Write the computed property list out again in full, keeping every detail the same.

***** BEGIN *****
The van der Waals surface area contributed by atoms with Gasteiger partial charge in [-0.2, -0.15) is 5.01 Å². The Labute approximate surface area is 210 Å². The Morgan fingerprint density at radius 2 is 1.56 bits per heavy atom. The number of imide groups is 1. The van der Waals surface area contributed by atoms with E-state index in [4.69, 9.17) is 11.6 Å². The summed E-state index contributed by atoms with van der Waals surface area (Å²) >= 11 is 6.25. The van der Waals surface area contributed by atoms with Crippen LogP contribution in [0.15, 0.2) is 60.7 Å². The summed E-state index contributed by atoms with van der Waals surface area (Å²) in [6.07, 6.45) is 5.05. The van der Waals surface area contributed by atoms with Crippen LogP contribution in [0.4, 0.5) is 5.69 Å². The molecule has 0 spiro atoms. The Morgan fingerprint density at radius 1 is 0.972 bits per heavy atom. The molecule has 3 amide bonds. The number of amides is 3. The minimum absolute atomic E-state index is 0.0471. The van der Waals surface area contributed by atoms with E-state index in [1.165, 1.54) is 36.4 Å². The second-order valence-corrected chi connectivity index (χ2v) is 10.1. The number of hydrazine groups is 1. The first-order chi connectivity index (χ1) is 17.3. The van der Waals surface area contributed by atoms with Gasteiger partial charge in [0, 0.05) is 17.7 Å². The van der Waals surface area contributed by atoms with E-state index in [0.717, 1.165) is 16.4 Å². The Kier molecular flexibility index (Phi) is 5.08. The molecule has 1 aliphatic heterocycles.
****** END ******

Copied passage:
The van der Waals surface area contributed by atoms with Gasteiger partial charge in [-0.2, -0.15) is 5.01 Å². The Labute approximate surface area is 210 Å². The Morgan fingerprint density at radius 2 is 1.56 bits per heavy atom. The number of imide groups is 1. The van der Waals surface area contributed by atoms with E-state index in [4.69, 9.17) is 11.6 Å². The summed E-state index contributed by atoms with van der Waals surface area (Å²) >= 11 is 6.25. The van der Waals surface area contributed by atoms with Crippen LogP contribution in [0.15, 0.2) is 60.7 Å². The summed E-state index contributed by atoms with van der Waals surface area (Å²) in [6.07, 6.45) is 5.05. The van der Waals surface area contributed by atoms with Crippen LogP contribution in [0.4, 0.5) is 5.69 Å². The molecule has 0 spiro atoms. The Morgan fingerprint density at radius 1 is 0.972 bits per heavy atom. The molecule has 3 amide bonds. The number of amides is 3. The minimum absolute atomic E-state index is 0.0471. The van der Waals surface area contributed by atoms with E-state index in [1.165, 1.54) is 36.4 Å². The second-order valence-corrected chi connectivity index (χ2v) is 10.1. The number of hydrazine groups is 1. The first-order chi connectivity index (χ1) is 17.3. The van der Waals surface area contributed by atoms with Gasteiger partial charge in [0, 0.05) is 17.7 Å². The van der Waals surface area contributed by atoms with E-state index in [0.717, 1.165) is 16.4 Å². The Kier molecular flexibility index (Phi) is 5.08. The molecule has 1 aliphatic heterocycles.